Neal Bledsoe: The Great Variety of Ways to Engage the World Artistically

Published : Monday, June 12, 2017 | 3:30 PM

Jazz legend Marshall Hawkins had personal reasons to congratulate Neal Bledsoe after he had delivered Idyllwild Arts Academy’s Commencement Address on Saturday, May 20. Marshall, founder of the Academy’s Jazz Program and master of the standup bass, had been rehearsing for some upcoming performances of classical music. He drew inspiration from the Commencement speaker’s emphasis on experimenting with what Neal calls “the great variety of ways to engage the world artistically”—the experimentation that has become his career.

Writer, filmmaker, and conceptual artist, Neal is also an actor, featured through July 9 in Alexi Kaye Campbell’s The Pride, at Wallis Annenberg Center for the Performing Arts, in Los Angeles.

He has even tried dance.

“I’m terrible, but dancing has helped me become physically more at home with myself. It’s enriched my acting by making it less cerebral.”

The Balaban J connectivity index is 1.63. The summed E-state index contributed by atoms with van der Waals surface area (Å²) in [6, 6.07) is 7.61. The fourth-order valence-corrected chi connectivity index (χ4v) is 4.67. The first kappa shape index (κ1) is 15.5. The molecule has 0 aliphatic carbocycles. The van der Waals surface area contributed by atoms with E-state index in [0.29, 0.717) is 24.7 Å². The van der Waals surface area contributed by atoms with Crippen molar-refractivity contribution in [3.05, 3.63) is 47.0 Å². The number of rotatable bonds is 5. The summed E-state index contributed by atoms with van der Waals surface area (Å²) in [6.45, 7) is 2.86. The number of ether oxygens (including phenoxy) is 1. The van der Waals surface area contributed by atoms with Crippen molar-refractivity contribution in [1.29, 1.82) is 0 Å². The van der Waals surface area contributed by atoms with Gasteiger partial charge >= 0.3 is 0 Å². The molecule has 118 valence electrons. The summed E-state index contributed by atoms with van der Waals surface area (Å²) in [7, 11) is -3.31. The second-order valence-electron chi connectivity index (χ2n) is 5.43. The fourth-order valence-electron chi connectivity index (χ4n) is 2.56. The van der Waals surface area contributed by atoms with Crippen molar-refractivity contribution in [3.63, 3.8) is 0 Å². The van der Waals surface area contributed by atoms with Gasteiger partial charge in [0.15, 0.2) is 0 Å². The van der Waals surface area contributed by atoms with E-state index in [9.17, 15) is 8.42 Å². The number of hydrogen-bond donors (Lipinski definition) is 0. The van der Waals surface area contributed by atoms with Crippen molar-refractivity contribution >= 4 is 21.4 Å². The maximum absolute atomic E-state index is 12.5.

He majored in Theatre during his only Academy year, as a postgraduate in 2000-2001. He remembers realizing that “all the arts were at our disposal” and that “I should have been here all along since my goal is to live an artistic life. Idyllwild helped provide a framework for that life, so it’s funny that after all the time I’d spent trying to avoid school, now all I want is to live like I did there: always learning from someone else.” Idyllwild introduced him to the paradox that discipline can liberate.

“I had an Acting teacher who told me that ‘You’ll be a fool if you don’t get a classical theatre education.’ I think he meant not to try to make a career out of charm or good looks, but to devote myself to the craft of acting.”

Neal recalls the shock of seeing Mikhail Baryshnikov, already in his sixties, rehearsing with the Mark Morris Dance Group—but in the ensemble.

“He’d been incomparable when he was young, but there was no ego in his questions afterward. It was, ‘Was the lighting right?’ or, ‘Did that step work for us?’”

Devotion to artistic craft, Neal seemed to suggest, frees us from ourselves so that we can form real connections with others.


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